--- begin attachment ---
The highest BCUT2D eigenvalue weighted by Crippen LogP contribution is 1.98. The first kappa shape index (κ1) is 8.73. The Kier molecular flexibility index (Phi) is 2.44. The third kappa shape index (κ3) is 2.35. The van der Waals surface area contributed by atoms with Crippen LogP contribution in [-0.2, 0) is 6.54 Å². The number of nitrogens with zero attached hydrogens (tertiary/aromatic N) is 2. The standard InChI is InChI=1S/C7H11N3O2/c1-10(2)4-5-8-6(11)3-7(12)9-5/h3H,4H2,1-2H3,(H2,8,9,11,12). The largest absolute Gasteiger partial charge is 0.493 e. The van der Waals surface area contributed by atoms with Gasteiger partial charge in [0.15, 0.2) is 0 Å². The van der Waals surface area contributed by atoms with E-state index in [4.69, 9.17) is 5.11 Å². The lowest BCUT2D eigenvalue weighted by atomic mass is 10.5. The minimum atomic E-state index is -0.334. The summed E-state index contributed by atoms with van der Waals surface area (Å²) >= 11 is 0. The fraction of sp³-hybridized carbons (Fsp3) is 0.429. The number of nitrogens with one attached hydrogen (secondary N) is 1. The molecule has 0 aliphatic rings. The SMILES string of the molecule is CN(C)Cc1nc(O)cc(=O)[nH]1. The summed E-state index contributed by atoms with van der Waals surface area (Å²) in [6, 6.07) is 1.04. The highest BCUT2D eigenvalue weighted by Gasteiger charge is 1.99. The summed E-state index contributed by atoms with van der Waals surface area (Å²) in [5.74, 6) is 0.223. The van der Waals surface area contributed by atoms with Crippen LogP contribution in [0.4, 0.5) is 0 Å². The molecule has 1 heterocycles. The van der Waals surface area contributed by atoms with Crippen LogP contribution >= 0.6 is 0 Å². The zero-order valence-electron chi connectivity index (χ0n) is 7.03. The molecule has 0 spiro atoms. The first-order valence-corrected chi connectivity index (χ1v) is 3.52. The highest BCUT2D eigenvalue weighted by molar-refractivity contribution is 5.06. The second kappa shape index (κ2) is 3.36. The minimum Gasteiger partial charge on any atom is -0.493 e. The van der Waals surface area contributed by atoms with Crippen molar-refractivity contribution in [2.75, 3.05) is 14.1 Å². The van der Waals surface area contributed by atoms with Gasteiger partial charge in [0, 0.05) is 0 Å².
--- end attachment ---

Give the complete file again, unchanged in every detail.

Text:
The highest BCUT2D eigenvalue weighted by Crippen LogP contribution is 1.98. The first kappa shape index (κ1) is 8.73. The Kier molecular flexibility index (Phi) is 2.44. The third kappa shape index (κ3) is 2.35. The van der Waals surface area contributed by atoms with Crippen LogP contribution in [-0.2, 0) is 6.54 Å². The number of nitrogens with zero attached hydrogens (tertiary/aromatic N) is 2. The standard InChI is InChI=1S/C7H11N3O2/c1-10(2)4-5-8-6(11)3-7(12)9-5/h3H,4H2,1-2H3,(H2,8,9,11,12). The largest absolute Gasteiger partial charge is 0.493 e. The van der Waals surface area contributed by atoms with Gasteiger partial charge in [0.15, 0.2) is 0 Å². The van der Waals surface area contributed by atoms with E-state index in [4.69, 9.17) is 5.11 Å². The lowest BCUT2D eigenvalue weighted by atomic mass is 10.5. The minimum atomic E-state index is -0.334. The summed E-state index contributed by atoms with van der Waals surface area (Å²) >= 11 is 0. The fraction of sp³-hybridized carbons (Fsp3) is 0.429. The number of nitrogens with one attached hydrogen (secondary N) is 1. The molecule has 0 aliphatic rings. The SMILES string of the molecule is CN(C)Cc1nc(O)cc(=O)[nH]1. The summed E-state index contributed by atoms with van der Waals surface area (Å²) in [6, 6.07) is 1.04. The highest BCUT2D eigenvalue weighted by Gasteiger charge is 1.99. The summed E-state index contributed by atoms with van der Waals surface area (Å²) in [5.74, 6) is 0.223. The van der Waals surface area contributed by atoms with Crippen LogP contribution in [0.4, 0.5) is 0 Å². The molecule has 1 heterocycles. The van der Waals surface area contributed by atoms with Crippen LogP contribution >= 0.6 is 0 Å². The zero-order valence-electron chi connectivity index (χ0n) is 7.03. The molecule has 0 spiro atoms. The first-order valence-corrected chi connectivity index (χ1v) is 3.52. The highest BCUT2D eigenvalue weighted by molar-refractivity contribution is 5.06. The second kappa shape index (κ2) is 3.36. The minimum Gasteiger partial charge on any atom is -0.493 e. The van der Waals surface area contributed by atoms with Crippen molar-refractivity contribution in [2.75, 3.05) is 14.1 Å². The van der Waals surface area contributed by atoms with Gasteiger partial charge in [0, 0.05) is 0 Å².